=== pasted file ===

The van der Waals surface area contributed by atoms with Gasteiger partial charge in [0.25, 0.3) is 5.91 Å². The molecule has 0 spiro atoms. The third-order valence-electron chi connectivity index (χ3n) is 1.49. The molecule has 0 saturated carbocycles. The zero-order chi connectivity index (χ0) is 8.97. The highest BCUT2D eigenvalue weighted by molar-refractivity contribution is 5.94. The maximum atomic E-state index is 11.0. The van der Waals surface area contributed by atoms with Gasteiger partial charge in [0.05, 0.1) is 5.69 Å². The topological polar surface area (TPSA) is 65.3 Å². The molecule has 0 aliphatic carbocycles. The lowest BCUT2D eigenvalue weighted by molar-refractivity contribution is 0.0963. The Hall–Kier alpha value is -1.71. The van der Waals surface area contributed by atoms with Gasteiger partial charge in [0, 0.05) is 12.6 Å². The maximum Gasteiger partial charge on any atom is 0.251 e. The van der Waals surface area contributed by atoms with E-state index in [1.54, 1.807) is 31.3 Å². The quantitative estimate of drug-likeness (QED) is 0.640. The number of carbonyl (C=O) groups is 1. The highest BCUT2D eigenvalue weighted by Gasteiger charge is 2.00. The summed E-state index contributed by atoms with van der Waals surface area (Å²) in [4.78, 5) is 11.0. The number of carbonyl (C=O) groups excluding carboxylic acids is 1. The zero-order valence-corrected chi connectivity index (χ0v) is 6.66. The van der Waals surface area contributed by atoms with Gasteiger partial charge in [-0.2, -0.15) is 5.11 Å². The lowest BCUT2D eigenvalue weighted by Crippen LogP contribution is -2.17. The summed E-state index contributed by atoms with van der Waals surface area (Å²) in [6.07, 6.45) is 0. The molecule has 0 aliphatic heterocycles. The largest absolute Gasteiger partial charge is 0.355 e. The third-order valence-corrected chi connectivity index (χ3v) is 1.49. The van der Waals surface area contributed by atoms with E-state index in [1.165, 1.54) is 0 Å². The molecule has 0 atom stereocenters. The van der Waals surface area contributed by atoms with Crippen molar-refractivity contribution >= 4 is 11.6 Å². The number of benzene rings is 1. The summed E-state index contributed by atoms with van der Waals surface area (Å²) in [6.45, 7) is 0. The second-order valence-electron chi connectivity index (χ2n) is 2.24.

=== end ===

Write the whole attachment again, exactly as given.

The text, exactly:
The van der Waals surface area contributed by atoms with Gasteiger partial charge in [0.25, 0.3) is 5.91 Å². The molecule has 0 spiro atoms. The third-order valence-electron chi connectivity index (χ3n) is 1.49. The molecule has 0 saturated carbocycles. The zero-order chi connectivity index (χ0) is 8.97. The highest BCUT2D eigenvalue weighted by molar-refractivity contribution is 5.94. The maximum atomic E-state index is 11.0. The van der Waals surface area contributed by atoms with Gasteiger partial charge in [0.05, 0.1) is 5.69 Å². The topological polar surface area (TPSA) is 65.3 Å². The molecule has 0 aliphatic carbocycles. The lowest BCUT2D eigenvalue weighted by molar-refractivity contribution is 0.0963. The Hall–Kier alpha value is -1.71. The van der Waals surface area contributed by atoms with Gasteiger partial charge in [0, 0.05) is 12.6 Å². The maximum Gasteiger partial charge on any atom is 0.251 e. The van der Waals surface area contributed by atoms with E-state index in [1.54, 1.807) is 31.3 Å². The quantitative estimate of drug-likeness (QED) is 0.640. The number of carbonyl (C=O) groups is 1. The highest BCUT2D eigenvalue weighted by Gasteiger charge is 2.00. The summed E-state index contributed by atoms with van der Waals surface area (Å²) in [4.78, 5) is 11.0. The number of carbonyl (C=O) groups excluding carboxylic acids is 1. The zero-order valence-corrected chi connectivity index (χ0v) is 6.66. The van der Waals surface area contributed by atoms with Gasteiger partial charge in [-0.2, -0.15) is 5.11 Å². The lowest BCUT2D eigenvalue weighted by Crippen LogP contribution is -2.17. The summed E-state index contributed by atoms with van der Waals surface area (Å²) in [6.07, 6.45) is 0. The molecule has 0 aliphatic heterocycles. The largest absolute Gasteiger partial charge is 0.355 e. The third-order valence-corrected chi connectivity index (χ3v) is 1.49. The van der Waals surface area contributed by atoms with E-state index in [1.165, 1.54) is 0 Å². The molecule has 0 atom stereocenters. The van der Waals surface area contributed by atoms with Crippen molar-refractivity contribution >= 4 is 11.6 Å². The number of benzene rings is 1. The summed E-state index contributed by atoms with van der Waals surface area (Å²) in [6.45, 7) is 0. The second-order valence-electron chi connectivity index (χ2n) is 2.24.